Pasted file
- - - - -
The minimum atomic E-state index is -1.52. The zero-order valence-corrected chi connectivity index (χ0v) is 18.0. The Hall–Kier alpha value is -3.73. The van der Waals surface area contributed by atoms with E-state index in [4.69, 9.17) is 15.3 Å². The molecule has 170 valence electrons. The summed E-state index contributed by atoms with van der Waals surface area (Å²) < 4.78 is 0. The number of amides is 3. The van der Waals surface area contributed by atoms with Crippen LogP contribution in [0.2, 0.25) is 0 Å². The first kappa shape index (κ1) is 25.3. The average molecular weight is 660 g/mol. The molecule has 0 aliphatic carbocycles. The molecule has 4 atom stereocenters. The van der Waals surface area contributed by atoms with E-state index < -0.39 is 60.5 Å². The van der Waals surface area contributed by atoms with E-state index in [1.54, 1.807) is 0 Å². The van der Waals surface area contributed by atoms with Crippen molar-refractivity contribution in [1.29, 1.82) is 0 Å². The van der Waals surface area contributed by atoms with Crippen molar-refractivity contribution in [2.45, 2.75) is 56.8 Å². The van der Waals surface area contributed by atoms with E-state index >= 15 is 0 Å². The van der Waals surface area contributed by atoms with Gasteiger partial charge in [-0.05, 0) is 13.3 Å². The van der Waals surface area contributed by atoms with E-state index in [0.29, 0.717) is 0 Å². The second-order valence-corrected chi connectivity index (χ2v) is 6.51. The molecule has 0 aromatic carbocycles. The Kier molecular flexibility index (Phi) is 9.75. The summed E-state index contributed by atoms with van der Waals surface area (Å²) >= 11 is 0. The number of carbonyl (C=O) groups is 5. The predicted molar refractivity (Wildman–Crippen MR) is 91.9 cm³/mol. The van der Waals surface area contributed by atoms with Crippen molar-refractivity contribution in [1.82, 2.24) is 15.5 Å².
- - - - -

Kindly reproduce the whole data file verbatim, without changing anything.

The minimum atomic E-state index is -1.52. The zero-order valence-corrected chi connectivity index (χ0v) is 18.0. The Hall–Kier alpha value is -3.73. The van der Waals surface area contributed by atoms with E-state index in [4.69, 9.17) is 15.3 Å². The molecule has 170 valence electrons. The summed E-state index contributed by atoms with van der Waals surface area (Å²) < 4.78 is 0. The number of amides is 3. The van der Waals surface area contributed by atoms with Crippen LogP contribution in [0.2, 0.25) is 0 Å². The first kappa shape index (κ1) is 25.3. The average molecular weight is 660 g/mol. The molecule has 0 aliphatic carbocycles. The molecule has 4 atom stereocenters. The van der Waals surface area contributed by atoms with E-state index < -0.39 is 60.5 Å². The van der Waals surface area contributed by atoms with E-state index in [1.54, 1.807) is 0 Å². The van der Waals surface area contributed by atoms with Crippen molar-refractivity contribution in [1.29, 1.82) is 0 Å². The van der Waals surface area contributed by atoms with Crippen molar-refractivity contribution in [2.45, 2.75) is 56.8 Å². The van der Waals surface area contributed by atoms with E-state index >= 15 is 0 Å². The van der Waals surface area contributed by atoms with Gasteiger partial charge in [-0.05, 0) is 13.3 Å². The van der Waals surface area contributed by atoms with E-state index in [0.29, 0.717) is 0 Å². The second-order valence-corrected chi connectivity index (χ2v) is 6.51. The molecule has 0 aromatic carbocycles. The Kier molecular flexibility index (Phi) is 9.75. The summed E-state index contributed by atoms with van der Waals surface area (Å²) >= 11 is 0. The number of carbonyl (C=O) groups is 5. The predicted molar refractivity (Wildman–Crippen MR) is 91.9 cm³/mol. The van der Waals surface area contributed by atoms with Crippen molar-refractivity contribution in [1.82, 2.24) is 15.5 Å².